In order to facilitate the opening of the package, the compartment 14 is provided with an inner seal 16 which incorporates a pivotally disposed 18, die-cut 20, swing-out flap 22 that defines a finger traversing aperture 24, as shown in FIG. 2. The inner seal is advantageously positioned near the top seal. The sealing mechanism for preparing the inner seal can be included in the top sealing platen, in which event the top seal and inner seal are formed in one step, or a separate sealing platen can be utilized to form the inner seal. The die-cut 20, which forms the swing-out flap 22, is preferably made after the package is completed, but, if desired, the die-cut can be made substantially simultaneously with the formation of the inner seal.
To open the heat-sealed package described herein, one hand is used to grip the package and one finger from the other hand is passed through the aperture of the inner seal whereupon a pull-apart force is applied to the package to remove an upper segment 26 of the package so as to provide one or more openings 28 for dispensing contents from the main body 30 of the package, as shown in FIG. 2.
Other embodiments of this invention are shown in FIGS. 3-6. In FIG. 3, the inner seal 32 and its swing-out flap 34 have a triangular configuration and this seal is triangularly aligned at a corner 36 of the package. In FIG. 4, the package is provided with first and second semi-circular inner seals 38, 40 having first and second semi-circular swing-out flaps, respectively, 42, 44. In FIG. 5, the package is provided with a circular inner seal 46 having a circular, finger traversing aperture 48. In FIG. 6, the package is provided with an inner seal 50 having a slit-type finger traversing aperture 52 and a portion of the inner seal is sealingly bridged 54 to the peripheral seal 12.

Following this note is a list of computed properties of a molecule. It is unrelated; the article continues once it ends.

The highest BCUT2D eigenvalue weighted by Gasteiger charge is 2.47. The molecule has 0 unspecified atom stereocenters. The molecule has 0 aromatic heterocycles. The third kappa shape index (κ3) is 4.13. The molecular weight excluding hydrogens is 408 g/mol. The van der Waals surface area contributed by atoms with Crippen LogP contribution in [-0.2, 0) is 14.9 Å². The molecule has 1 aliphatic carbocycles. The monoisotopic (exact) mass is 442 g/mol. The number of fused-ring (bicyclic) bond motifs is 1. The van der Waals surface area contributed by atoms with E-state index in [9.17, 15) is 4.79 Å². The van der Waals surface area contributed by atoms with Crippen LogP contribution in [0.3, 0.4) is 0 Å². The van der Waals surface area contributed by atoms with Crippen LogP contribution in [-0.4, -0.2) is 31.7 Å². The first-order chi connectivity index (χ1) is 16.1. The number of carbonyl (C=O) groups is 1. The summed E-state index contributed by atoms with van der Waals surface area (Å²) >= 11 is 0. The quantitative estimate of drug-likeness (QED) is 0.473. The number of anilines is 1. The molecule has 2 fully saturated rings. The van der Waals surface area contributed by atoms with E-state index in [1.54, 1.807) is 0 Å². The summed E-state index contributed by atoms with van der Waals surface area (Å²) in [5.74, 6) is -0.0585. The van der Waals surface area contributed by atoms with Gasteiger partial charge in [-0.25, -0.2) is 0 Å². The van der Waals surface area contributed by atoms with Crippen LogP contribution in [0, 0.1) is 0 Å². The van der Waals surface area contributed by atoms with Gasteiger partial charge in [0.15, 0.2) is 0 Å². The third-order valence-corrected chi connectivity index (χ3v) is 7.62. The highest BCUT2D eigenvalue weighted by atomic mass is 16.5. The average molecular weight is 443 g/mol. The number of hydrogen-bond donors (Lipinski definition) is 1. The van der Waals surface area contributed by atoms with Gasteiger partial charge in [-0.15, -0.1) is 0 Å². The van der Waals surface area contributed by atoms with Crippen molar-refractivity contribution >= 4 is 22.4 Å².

The tear-open structure of this invention can be incorporated into heat-sealed packages of diverse configuration and construction including the four-side seal, the three-side seal and the pillow type. It is particularly well suited for incorporation into heat-sealed packages containing fluidic products such as hair and other body-care preparations, food dressings and the like. Since these packages are frequently opened under conditions where the hands are wet or oily, the presence of the perforated inner seal in the package compartment permits finger gripping traversal of the package to thereby facilitate the opening of such packages. This feature is particularly advantageous where the heat-sealed package is constructed from a high-strength laminate such as a polyethylene/polyester laminate, since such packages are particularly difficult to tear open when the hands are wet or oily.
While in the foregoing description and accompanying drawings there has been shown and described the preferred embodiment of this invention, it will be understood, of course, that minor changes may be made in the details of construction as well as in the combination, arrangement, and composition of parts, without departing from the spirit and scope of the invention as claimed.
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|U.S. Classification||383/200, 383/94|
|International Classification||B65D65/30, B65D75/58, B65D75/30, B65D75/64|
|Cooperative Classification||B65D75/30, B65D75/5816|
|Jan 22, 1991||FPAY||Fee payment|
Year of fee payment: 4
|Dec 6, 1994||FPAY||Fee payment|
Year of fee payment: 8
|Mar 16, 1999||FPAY||Fee payment|
Year of fee payment: 12